Showing posts with label language. Show all posts
Showing posts with label language. Show all posts

Friday, November 5, 2010

Wrong words that sound write

An urban child, strolling along a rural road with his parents, came upon a carpet of acorns beneath an oak tree, and he asked his parents what these fruit were called. He picked up a few specimens and put them in his pocket. The next day, at school, he showed one of them to his teacher, and told her that it was an "eggcorn".

This anecdote has given rise to a database of amusing eggcorn examples. Click the above photo to visit this database.

Two lovely specimens were created through confusion between the terms "ilk" and "elk" (British word for moose). Palin and her elk are running everyone else out of the Republican Party. I would rather be in hell than have anything to do with Christians like Sarah Palin and her elk.

Later on in the database, we hear that: The word "sheila" is an Aussie youthamism.

My post entitled Quackery [display] included a well-known eggcorn: The equator is an imaginary lion running around the Earth.

Eggcorns can arise in terms borrowed from foreign languages. For example: My boss asked me to bring two on-trays to our christmas party, but I honestly don’t know what to put on the trays.

My cousins Peter and Mitchell unearthed a delightful French eggcorn. Having learned that the French word for a backyard swimming pool is piscine, they promptly got around to referring to their family pool in Sydney as a "piss-in".

Sunday, April 11, 2010

When spades were called spades

The other day, my ex-neighbor Bob called in to pick up his mail. He was driven here by his female companion. Bob had a broken collar-bone as a consequence of riding his bike into an oncoming tractor, so he was incapable of driving. To my mind, Bob, a former champion rugby player, is indeed the sort of guy who would be capable of plowing his bike into a tractor. He probably imagined the vehicle, for a split second, as an attacking player... and he automatically tackled it.

I talked to them about the disappointing Plowmen's Feast at St-Jean-en-Royans [display]. At one point in our conversation, I exclaimed that this event used to be fun when there were floats manned by inmates of the two local mental asylums (in St-Laurent-en-Royans). All of a sudden, realizing that Bob and his companion are employed in these institutions, I imagined that I might be using offensive language: "You professional people surely don't talk any longer of mental patients." Bob's companion replied: "Effectively, the administration asks us to refer to them as X, whereas we employees, talking among ourselves, call them Y." Here, X was a verbose expression, which I've forgotten, along the lines of "individuals with an exceptional cerebral state", whereas Y was more like "dingbats".

In the context of my genealogical research, I've just been consulting the UK census for 1911. On the left, you see the heading of the final column on the census form, which was filled in by a state employee referred to as an enumerator. In the copies of the census results that are available online today, entries in this column have simply been erased by big white rectangles.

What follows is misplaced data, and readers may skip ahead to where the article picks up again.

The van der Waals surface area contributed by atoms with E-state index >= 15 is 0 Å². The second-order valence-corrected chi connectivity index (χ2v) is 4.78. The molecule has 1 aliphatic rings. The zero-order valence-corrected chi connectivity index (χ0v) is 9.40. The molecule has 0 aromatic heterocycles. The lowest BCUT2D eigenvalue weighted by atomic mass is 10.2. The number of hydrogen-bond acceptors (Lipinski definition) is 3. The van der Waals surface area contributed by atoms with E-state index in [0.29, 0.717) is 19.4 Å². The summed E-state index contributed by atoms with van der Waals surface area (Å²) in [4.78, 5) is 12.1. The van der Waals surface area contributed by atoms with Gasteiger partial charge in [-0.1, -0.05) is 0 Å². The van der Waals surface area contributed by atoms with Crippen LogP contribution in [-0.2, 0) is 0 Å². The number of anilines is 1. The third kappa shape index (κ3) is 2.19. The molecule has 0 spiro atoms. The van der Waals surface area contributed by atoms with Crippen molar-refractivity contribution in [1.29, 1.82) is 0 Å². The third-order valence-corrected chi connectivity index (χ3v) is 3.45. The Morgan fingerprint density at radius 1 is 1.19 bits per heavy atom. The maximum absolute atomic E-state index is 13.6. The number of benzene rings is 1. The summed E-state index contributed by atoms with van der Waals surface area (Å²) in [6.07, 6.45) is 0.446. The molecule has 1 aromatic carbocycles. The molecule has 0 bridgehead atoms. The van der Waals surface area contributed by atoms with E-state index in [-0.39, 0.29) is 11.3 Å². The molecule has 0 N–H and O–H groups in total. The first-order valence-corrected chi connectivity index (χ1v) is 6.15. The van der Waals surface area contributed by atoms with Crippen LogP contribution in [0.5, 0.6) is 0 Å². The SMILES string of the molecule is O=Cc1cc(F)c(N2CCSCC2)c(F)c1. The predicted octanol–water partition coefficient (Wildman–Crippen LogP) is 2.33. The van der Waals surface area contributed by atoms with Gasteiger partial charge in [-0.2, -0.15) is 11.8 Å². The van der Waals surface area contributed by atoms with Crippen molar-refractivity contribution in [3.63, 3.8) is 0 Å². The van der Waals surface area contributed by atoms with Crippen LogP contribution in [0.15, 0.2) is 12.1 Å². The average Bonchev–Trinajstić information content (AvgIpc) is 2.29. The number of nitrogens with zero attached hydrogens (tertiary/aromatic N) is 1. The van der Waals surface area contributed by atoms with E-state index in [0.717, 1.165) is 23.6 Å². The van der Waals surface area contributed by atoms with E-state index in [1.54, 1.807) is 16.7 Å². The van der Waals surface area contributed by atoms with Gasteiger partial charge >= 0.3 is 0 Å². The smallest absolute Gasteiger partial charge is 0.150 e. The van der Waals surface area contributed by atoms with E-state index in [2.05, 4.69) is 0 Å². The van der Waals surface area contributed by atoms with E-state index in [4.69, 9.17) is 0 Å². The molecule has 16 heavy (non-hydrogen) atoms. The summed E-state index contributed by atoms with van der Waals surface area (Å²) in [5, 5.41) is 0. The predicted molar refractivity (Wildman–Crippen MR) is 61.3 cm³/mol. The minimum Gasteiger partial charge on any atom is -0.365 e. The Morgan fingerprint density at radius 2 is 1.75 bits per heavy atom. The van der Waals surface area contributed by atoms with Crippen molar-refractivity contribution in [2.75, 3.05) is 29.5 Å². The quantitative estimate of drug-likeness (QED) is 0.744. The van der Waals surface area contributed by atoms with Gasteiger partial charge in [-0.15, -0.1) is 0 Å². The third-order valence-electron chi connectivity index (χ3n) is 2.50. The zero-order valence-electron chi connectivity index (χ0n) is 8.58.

I'm not basically opposed to politically-correct language, although many specimens of NiceTalk strike me as rather stupid. Personally, I tend to not get excited about such matters.

Saturday, November 21, 2009

European dignitaries

Herman Who? Baroness What?

Herman Van Rompuy, that's who: the 62-year-old prime minister of a charming land named Belgium, with two coexisting cultures, Flemish and Walloon (mainly French-speaking, but with a distinct German-speaking fringe). And the 53-year-old English lady Catherine Margaret Ashton, Baroness Ashton of Upholland, that's what. So, stop acting like Henry Kissinger when he used to complain that it was all very well trying to establish contacts with Europe; he said he simply didn't have the precise name and phone number of a chief who could speak unequivocally on behalf of Europe. From now on, if you want to contact Europe, simply call either Herman or Kate.

Herman might look like an absent-minded professor. And his lady has the allure of the strict mistress of a finishing school for daughters of the aristocracy. But, believe me, he and the baroness of Upholland (up what ? you might be wondering) are surely capable of painting the town red... whatever that might mean in the case of a vast entity such as Europe.

One would expect that Daniel Cohn-Bendit, known in the revolutionary France of May 1968 as Danny the Red, would like that idea. But his current color in European politics is strictly green. In any case, Cohn-Bendit has expressed total disenchantment concerning the election of the Herman + Catherine couple. Danny used an ugly French adjective to designate Rompuy-Dompty. He described him as falot (rhymes with shallow), which is akin to our English word fellow. In English, you might say that falot could be translated as "a dull fellow".

As a cross between a native Aussie bloke and an adoptive French mec (translatable as guy, or maybe dude), I've always been intrigued by the terms used to designate males. Long ago, when I was working with IBM in Wigmore Street, London, my Liverpudlian colleague Larry Doyle gave me a precious linguistic lesson concerning an attractive female secretary named Sarah, who had surely been causing sparks of lust (or whatever else you might like to call it) to illuminate my Antipodean eyes. "What you've got to understand, Bill, is that Sarah is not the kind of English girl who's looking for a man. She's out to conquer a chap. As an Aussie, you might not necessarily be familiar with English chaps, and English girls who've set their eyes upon this domain." With Larry's help, I soon became quite proficient at recognizing both chaps and female chap-huntresses... but it wasn't a subject that interested me greatly. At that time, I was starting to become infatuated by another exotic female category that Larry designated as birds... but that's a long and complicated story.

Saturday, October 3, 2009

Loose language

I've already evoked the brilliant books of the Canadian-American psychologist Steven Pinker. He's best tackled, I believe, by The Language Instinct (1994), which explains simply—as its title suggests—that we humans have an instinctive relationship (as if anybody ever doubted it) with the gift of the gab.